The upstream oil and gas industry has a great opportunity these days to look for ways to be more efficient in its operations. Improved efficiency and higher asset performance translates to increased profitability, which can help take the sting out of the current market value of this industry’s product and best position the companies in this industry for excellence once the price of oil rebounds.
Big Data and the Industrial Internet of Things (IIoT) are concepts and toolsetsthat are being implemented by companies to achieve these improved efficiencies. The tools required to realize this promise, however, must provide the ability to collect, index and analyze data in real time to ultimately improve the company’s decision-making capabilities across the entire enterprise.
The computational power of today’s systems provide amazing data indexing (ever think about what makes Google’s search engine so accurate?) as well as analytical and modeling programs with visualization abilities that provide insight into a process that was never before achievable. When used properly, these tools can predict an outcome well before it happens, allowing for appropriate action to be taken that favorablychanges the outcome. A recent ARC Advisory Group report, “IIoT Strategies in Upstream Oil & Gas,” provides an example of an offshore company replacing a suspect seal on a water injection pump prior to failure, saving the company $7.5 million in unplanned downtime.
Though this opportunity sounds great to the C-level executives of these companies and the market analysts they speak to, the key task underlying this opportunity is data collection—and not just any kind of data collection. Many of the powerful Big Data applications that are available come from the IT world, where data collection has typically involved ingesting log files from IT systems. This is not the case with upstream oil and gas operations, where industrial data is not so easy to acquire. These operations are often remote and involve several different types of sensors, controllers, RTUs and flow computers—often from different companies—that house the data needed by these applications. Plus, some of the equipment in the field is ancient—a result of the “if it ain’t broke, don’t fix it” mindset; and, given the time period in which much of this equipment was created, it wasn’t designed to share data well. On top of this, communications to these remote sites are often limited, relying on wireless telemetry systems like radio, cellular and satellite that have limited bandwidth and high latency.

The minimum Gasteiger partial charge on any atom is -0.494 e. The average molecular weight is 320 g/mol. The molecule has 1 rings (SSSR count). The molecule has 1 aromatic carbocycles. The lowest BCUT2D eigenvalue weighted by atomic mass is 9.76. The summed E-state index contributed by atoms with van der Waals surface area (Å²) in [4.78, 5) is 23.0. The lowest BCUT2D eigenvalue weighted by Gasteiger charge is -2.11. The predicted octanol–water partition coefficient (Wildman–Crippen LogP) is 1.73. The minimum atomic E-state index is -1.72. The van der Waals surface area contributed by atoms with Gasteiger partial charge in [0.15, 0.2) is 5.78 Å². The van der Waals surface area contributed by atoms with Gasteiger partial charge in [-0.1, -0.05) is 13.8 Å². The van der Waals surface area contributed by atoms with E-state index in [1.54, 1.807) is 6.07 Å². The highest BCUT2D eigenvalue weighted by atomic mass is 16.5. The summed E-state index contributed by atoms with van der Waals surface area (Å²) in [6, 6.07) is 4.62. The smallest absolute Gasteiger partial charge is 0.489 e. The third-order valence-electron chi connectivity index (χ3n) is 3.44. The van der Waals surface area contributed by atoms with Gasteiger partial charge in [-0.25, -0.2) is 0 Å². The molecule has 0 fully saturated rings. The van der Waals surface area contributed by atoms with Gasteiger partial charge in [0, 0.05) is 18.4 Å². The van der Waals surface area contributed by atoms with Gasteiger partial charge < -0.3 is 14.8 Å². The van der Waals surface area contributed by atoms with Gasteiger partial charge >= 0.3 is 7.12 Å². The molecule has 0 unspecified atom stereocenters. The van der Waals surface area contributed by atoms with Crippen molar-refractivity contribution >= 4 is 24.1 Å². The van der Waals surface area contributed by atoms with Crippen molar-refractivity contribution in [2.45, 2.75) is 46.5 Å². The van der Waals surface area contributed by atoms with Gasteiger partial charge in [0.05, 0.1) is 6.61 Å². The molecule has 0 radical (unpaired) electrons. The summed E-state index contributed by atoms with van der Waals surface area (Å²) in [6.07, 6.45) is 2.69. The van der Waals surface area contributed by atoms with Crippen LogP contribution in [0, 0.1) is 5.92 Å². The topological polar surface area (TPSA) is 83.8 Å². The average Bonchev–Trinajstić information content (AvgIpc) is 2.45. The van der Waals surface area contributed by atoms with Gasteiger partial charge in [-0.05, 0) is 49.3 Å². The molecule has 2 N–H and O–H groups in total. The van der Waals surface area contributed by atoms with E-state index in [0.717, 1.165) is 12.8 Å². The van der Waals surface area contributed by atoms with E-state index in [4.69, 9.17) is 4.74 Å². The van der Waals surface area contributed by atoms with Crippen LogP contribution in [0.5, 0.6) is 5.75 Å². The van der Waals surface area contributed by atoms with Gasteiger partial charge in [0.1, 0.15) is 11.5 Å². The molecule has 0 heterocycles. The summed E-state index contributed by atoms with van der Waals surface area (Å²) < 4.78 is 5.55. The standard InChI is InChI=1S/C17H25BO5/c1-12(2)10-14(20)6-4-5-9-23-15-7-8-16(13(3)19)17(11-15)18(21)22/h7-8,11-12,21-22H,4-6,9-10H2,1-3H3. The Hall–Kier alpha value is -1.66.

Luckily, new technology is emerging that alleviates the challenge of data collection. For example, KEPServerEX from Kepware supports more than 150 communication drivers for data collection and uses the OPC UA standard to link to SCADA, HMI and other automation systems. It forwards this information via the Industrial Data Forwarder for Splunk Plug-Into Big Data technology from Splunk (a platform for collecting and indexing machine data) for optimized searching, monitoring, alerting, analyzing and reporting. KEPServerEX enables Splunk Enterprise and Splunk Cloud to securely and reliably collect, forward and store information from meters and sensors for problem identification and statistical analysis.
By incorporating Big Data technologies into their operating and business systems, upstream oil and gas companies can leverage information to anticipate problems, reduce costs and coordinate resources in one effective process.
To read more from Sponseller on the Industrial Internet of Things, visit info.kepware.com/blog.